Sociology professor Stéphane Moulin believes a generation gap as well as an urban-rural gap are emerging in Canada around how people do things like watch movies and exercise.
How much are Canadians participating in cultural and outdoor activities? What do they have in common and what sets them apart?
This is what Stéphane Moulin, a sociology professor at Université de Montréal, sought to find out by examining responses of 7,344 people who took part in the General Social Survey conducted by Statistics Canada in 2016.
His analysis had two objectives: to identify personal profiles that include both cultural and outdoor activities and to identify the determinants of these profiles by exploring the socio-demographic, economic, cultural, health and identity factors of the people taking part in the survey.
To meet these objectives, Moulin contrasted two theories of cultural sociology, namely the cultural distinction framework and the omnivorism thesis.
The cultural distinction framework was developed by the French sociologist Pierre Bourdieu. It focuses on the opposition between so-called legitimate (or intellectual) culture and popular activities deemed less legitimate (or non-intellectual). Omnivorism refers to the idea that people from the higher social classes tend not so much to pursue distinctive practices as to pursue an eclectic blend of cultural practices, which stands in contrast to the working classes whose cultural activities are more exclusive or univorous (as opposed to omnivorous).
Five groups of participants
The StatsCan data made it possible to group people into five categories of participants in cultural and outdoor activities:
- 14 per cent of Canadians are television univores, i.e. they mainly listen to traditional TV or radio. They are over 65 years old, live in both urban and rural areas, and are both less educated and have lower incomes.
- 28 per cent are "indoor connectors" who listen to music on electronic devices and read the news and watch films over the Internet. They are generally young and urban.
- 11 per cent are indoor classicists who read newspapers, magazines and books in paper format, listen to TV, radio and music in the conventional way, and go on regular cultural outings. They are older, more educated and more likely to be high earners.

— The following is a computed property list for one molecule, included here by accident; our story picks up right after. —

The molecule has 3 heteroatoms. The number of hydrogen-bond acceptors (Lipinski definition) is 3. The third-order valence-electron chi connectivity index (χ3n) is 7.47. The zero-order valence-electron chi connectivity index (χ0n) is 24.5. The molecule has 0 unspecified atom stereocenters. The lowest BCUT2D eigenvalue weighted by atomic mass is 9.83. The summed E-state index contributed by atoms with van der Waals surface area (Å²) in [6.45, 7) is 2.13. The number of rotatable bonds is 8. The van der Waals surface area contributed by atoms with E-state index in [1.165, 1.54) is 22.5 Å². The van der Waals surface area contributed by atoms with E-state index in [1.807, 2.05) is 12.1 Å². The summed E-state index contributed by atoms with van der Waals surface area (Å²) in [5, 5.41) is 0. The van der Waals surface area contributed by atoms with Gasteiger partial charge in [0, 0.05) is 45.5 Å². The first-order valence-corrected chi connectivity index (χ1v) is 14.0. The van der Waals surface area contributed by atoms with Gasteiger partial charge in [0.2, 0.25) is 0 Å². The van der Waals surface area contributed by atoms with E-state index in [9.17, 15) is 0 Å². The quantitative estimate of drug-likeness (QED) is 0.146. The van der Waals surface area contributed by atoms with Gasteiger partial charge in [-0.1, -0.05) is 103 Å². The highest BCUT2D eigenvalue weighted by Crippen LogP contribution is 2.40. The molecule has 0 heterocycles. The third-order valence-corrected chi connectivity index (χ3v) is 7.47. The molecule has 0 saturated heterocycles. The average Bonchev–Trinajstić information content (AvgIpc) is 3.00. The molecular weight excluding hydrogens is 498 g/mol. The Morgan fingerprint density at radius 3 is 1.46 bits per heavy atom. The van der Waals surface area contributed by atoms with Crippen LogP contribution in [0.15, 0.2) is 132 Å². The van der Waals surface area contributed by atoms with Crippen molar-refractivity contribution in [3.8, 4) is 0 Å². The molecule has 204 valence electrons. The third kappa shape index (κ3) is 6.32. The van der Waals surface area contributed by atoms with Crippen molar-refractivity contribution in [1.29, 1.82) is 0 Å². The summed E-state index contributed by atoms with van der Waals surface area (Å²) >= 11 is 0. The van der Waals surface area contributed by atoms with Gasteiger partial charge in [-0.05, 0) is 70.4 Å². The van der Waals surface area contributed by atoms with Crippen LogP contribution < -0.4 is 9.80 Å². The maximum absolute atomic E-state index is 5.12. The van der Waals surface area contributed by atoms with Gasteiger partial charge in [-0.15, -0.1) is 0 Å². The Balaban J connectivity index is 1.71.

- 16 per cent are outdoor univores: they live mostly in the countryside and have less education, they enjoy fishing, snowmobiling, motorized water sports and hiking in the wilderness, as well as listening to conventional radio and TV and reading paper newspapers.
- 31 per cent are omnivores – most of them urban and educated – who pursue a wide range of activities from going to the theatre to hiking in the mountains, visiting historical sites or museums, and listening to TV, music or news online or in the traditional way.
Three main conclusions
Moulin drew three main conclusions from the data.
“First," he said, "the results confirm the theory of omnivorism while showing that cultural capital – educational attainment, as represented by a diploma – is more important than economic capital in explaining who participates in particular activities. Actually, there are univores on the one hand who have few qualifications and whose activities essentially revolve around TV or radio, while on the other hand there are omnivores most of whom have a diploma and on whom there are social pressures to do and see everything in order to be in the know.”
"Second, people living in rural areas – that is, communities with less than 1000 inhabitants – tend to participate slightly more than urban dwellers in outdoor activities, particularly hunting, fishing and outdoor motorized activities, but they participate less in cultural activities.
“Third, the shift to digitization and the increase in outdoor activities seem to have widened the gap between older and younger generations."
Another finding that surprised Moulin was that ecological awareness is not unique to any group in particular.
“There is a new body of literature that talks about the ecological habitus," he said. "I expected to find a category of people who practised exclusively environmentally friendly outdoor activities. But this is not the case. Urban omnivores are ultra-connected and participate in all activities, including outdoor motorized activities, fishing and mountain biking.”
Promoting a greater diversity
Moulin said the results of his research could “promote specific policies aimed at making young people more aware of other activities” than ones requiring them to stay constantly connected.
“If young people continue to prefer connected activities to cultural outings in person, there is a risk, as they grow older, that the cultural industry will face more difficulties in the future," Moulin said.
"It could prove politically important to make these young people aware of the importance of cultural outings in our social and democratic life. We also need to develop tools to increase cultural offerings in the regions, in order to prevent the gap from widening between the regions and big cities.”
The most and least popular activities
Here are the most and least popular cultural and outdoor activities among all respondents to Statistics Canada’s 2016 General Social Survey.
The five most popular activities in the 12 months before the survey
- Watching a movie online or on TV (89%)
- Listening to conventional radio (87%)
- Watching traditional television (85%)
- Listening to music online (79%)
- Reading the news online (79%)
The five least popular activities in the 12 months before the survey
- Picking wild fruit or mushrooms (19%)
- Going cross-country skiing or snowshoeing (15%)
- Attending a symphony or classical music concert (15%)
- Mountain biking (15%)
- Going hunting (7%)